The US dollar is set to continue depreciating against sterling and the euro, which will hit unhedged...
The US dollar is set to continue depreciating against sterling and the euro, which will hit unhedged investment returns from across the Atlantic.
Since the start of 2002 to 13 May 2003, the dollar has fallen by over 10.5% against the euro and 11% versus sterling, according to Bloomberg, and consensus projections point to continuing weakness in the dollar.
Michael Deakin, chief investment officer at Insight Investment Management, says the news is not all bad and the decline of the dollar against the euro should provide a boost for US exporters and manufacturing companies.
'The weakening of the dollar should lead to an improvement in trade. However, this depends entirely on the underlying strength of the overseas economies and the level of demand for US goods,' Deakin says.
'It is widely anticipated the dollar will continue to weaken against the euro. Given that US demand is still stronger than much of the rest of the world, the current account deficit may continue to grow despite a weaker dollar, thereby requiring an even greater depreciation of the US currency in the longer term.'
John Hatherly, head of research at M&G Investments, says the value of the dollar versus other currencies has become distorted over the past four years due to the disparity of growth rates between the US and other economies.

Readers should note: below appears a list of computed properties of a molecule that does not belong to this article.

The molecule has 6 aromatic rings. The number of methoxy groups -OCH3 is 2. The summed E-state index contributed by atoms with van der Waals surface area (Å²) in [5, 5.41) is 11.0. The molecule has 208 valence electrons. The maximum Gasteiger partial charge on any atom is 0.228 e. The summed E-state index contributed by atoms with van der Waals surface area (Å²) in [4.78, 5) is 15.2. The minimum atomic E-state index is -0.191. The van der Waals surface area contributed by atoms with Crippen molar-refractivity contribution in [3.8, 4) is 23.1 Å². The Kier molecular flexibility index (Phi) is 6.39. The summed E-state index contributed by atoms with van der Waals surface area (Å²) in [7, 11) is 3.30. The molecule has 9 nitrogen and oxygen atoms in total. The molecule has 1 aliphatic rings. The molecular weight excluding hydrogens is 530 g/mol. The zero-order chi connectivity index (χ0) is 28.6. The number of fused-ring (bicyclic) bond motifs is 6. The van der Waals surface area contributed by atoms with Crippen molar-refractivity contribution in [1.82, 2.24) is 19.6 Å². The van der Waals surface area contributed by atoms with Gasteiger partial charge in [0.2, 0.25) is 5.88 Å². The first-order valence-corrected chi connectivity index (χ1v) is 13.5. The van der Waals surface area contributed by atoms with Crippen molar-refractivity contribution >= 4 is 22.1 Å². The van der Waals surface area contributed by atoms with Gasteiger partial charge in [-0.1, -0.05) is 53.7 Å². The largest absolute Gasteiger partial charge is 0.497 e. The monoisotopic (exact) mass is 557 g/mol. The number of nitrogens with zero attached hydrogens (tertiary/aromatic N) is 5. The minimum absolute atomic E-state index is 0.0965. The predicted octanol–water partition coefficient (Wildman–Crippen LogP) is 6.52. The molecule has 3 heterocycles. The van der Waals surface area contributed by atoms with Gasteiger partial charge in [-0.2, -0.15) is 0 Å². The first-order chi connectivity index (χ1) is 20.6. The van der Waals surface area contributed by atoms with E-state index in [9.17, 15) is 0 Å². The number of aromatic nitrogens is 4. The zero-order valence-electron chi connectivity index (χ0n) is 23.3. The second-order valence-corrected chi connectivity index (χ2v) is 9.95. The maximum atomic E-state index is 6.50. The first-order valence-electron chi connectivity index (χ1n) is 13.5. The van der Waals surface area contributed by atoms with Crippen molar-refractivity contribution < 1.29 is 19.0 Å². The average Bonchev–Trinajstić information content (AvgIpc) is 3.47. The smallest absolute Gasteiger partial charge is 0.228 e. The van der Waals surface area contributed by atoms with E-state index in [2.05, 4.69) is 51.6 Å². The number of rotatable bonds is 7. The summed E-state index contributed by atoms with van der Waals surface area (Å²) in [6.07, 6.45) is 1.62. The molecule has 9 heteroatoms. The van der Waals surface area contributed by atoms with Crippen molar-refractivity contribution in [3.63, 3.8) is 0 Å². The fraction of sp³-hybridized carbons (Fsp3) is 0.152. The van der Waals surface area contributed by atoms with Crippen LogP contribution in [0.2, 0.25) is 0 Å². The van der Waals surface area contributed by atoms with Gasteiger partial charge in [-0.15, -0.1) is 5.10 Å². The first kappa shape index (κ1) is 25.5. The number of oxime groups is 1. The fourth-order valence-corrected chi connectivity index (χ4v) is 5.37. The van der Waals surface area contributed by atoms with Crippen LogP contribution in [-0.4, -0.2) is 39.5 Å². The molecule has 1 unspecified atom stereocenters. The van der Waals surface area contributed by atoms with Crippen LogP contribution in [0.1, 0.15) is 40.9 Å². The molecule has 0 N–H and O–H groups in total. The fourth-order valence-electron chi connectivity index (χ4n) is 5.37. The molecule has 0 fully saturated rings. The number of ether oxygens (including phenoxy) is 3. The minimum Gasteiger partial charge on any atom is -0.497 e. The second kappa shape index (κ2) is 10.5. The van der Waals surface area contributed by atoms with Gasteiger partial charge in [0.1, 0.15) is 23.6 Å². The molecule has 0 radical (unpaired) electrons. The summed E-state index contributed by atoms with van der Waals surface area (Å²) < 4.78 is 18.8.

He does not believe the US government is overly concerned by the depreciation of the dollar against other major currencies, as it is acting in tandem with the Federal Reserve's rate cutting policy to stimulate the economy.
'There is a view that the US government is happy to see the dollar decline. It has been cutting interest rates to improve economic growth and cutting the exchange rate has a similar effect,' Hatherly notes.
Constant speculation about whether the Fed will cut rates again in the near-term reflects the continued weakness of the US economy. The US government has lowered its growth expectations for 2003 GDP although the market is still factoring in a slightly higher growth rate.
'US GDP growth is forecast to be 1.5% to 2% in 2003, behind market consensus estimates of 2.4%, although this is expected to fall in coming months. This would represent the third consecutive year of sub-trend growth,' Deakin says.
Hatherly echoes Deakin's concerns that markets are relying on strong global demand for US products to bolster the economy.
While the dollar weakening against the euro should boost exports, key markets, particularly Europe and the UK, are suffering from similarly sluggish growth.
'Any impact on US exporters will be at the cost of other countries' market share and this could mean Germany, for example, is pushed into negative GDP growth figure for the year,' Hatherly adds.
While opportunities may exist within the manufacturing and other export-led sectors, Hatherly is still concerned with US equity valuations. Despite the correction of the last three years, he says they are still overvalued and risks such as falling consumer confidence, overcapacity and low levels of corporate expenditure continue to bedevil the market.
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